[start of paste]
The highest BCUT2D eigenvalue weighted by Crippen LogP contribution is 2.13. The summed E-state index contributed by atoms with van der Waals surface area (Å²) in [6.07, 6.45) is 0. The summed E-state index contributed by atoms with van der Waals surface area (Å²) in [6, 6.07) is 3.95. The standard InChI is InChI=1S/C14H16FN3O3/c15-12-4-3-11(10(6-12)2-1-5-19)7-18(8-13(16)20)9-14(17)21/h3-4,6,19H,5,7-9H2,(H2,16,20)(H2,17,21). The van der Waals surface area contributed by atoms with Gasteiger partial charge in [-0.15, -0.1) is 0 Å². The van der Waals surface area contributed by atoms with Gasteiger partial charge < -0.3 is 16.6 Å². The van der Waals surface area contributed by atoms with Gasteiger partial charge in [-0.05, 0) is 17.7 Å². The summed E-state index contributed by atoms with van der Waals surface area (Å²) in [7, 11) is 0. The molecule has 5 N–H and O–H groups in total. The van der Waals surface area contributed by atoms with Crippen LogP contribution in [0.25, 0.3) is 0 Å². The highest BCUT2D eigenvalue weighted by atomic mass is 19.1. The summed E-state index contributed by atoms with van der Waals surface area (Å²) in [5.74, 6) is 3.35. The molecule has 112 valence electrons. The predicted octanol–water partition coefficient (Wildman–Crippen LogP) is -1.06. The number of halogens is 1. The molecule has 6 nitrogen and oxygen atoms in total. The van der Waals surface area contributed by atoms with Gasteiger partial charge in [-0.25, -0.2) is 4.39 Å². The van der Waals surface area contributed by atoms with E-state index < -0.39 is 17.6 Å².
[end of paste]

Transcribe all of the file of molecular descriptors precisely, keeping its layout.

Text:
The highest BCUT2D eigenvalue weighted by Crippen LogP contribution is 2.13. The summed E-state index contributed by atoms with van der Waals surface area (Å²) in [6.07, 6.45) is 0. The summed E-state index contributed by atoms with van der Waals surface area (Å²) in [6, 6.07) is 3.95. The standard InChI is InChI=1S/C14H16FN3O3/c15-12-4-3-11(10(6-12)2-1-5-19)7-18(8-13(16)20)9-14(17)21/h3-4,6,19H,5,7-9H2,(H2,16,20)(H2,17,21). The van der Waals surface area contributed by atoms with Gasteiger partial charge in [-0.15, -0.1) is 0 Å². The van der Waals surface area contributed by atoms with Gasteiger partial charge < -0.3 is 16.6 Å². The van der Waals surface area contributed by atoms with Gasteiger partial charge in [-0.05, 0) is 17.7 Å². The summed E-state index contributed by atoms with van der Waals surface area (Å²) in [7, 11) is 0. The molecule has 5 N–H and O–H groups in total. The van der Waals surface area contributed by atoms with Crippen LogP contribution in [0.25, 0.3) is 0 Å². The highest BCUT2D eigenvalue weighted by atomic mass is 19.1. The summed E-state index contributed by atoms with van der Waals surface area (Å²) in [5.74, 6) is 3.35. The molecule has 112 valence electrons. The predicted octanol–water partition coefficient (Wildman–Crippen LogP) is -1.06. The number of halogens is 1. The molecule has 6 nitrogen and oxygen atoms in total. The van der Waals surface area contributed by atoms with Gasteiger partial charge in [-0.25, -0.2) is 4.39 Å². The van der Waals surface area contributed by atoms with E-state index < -0.39 is 17.6 Å².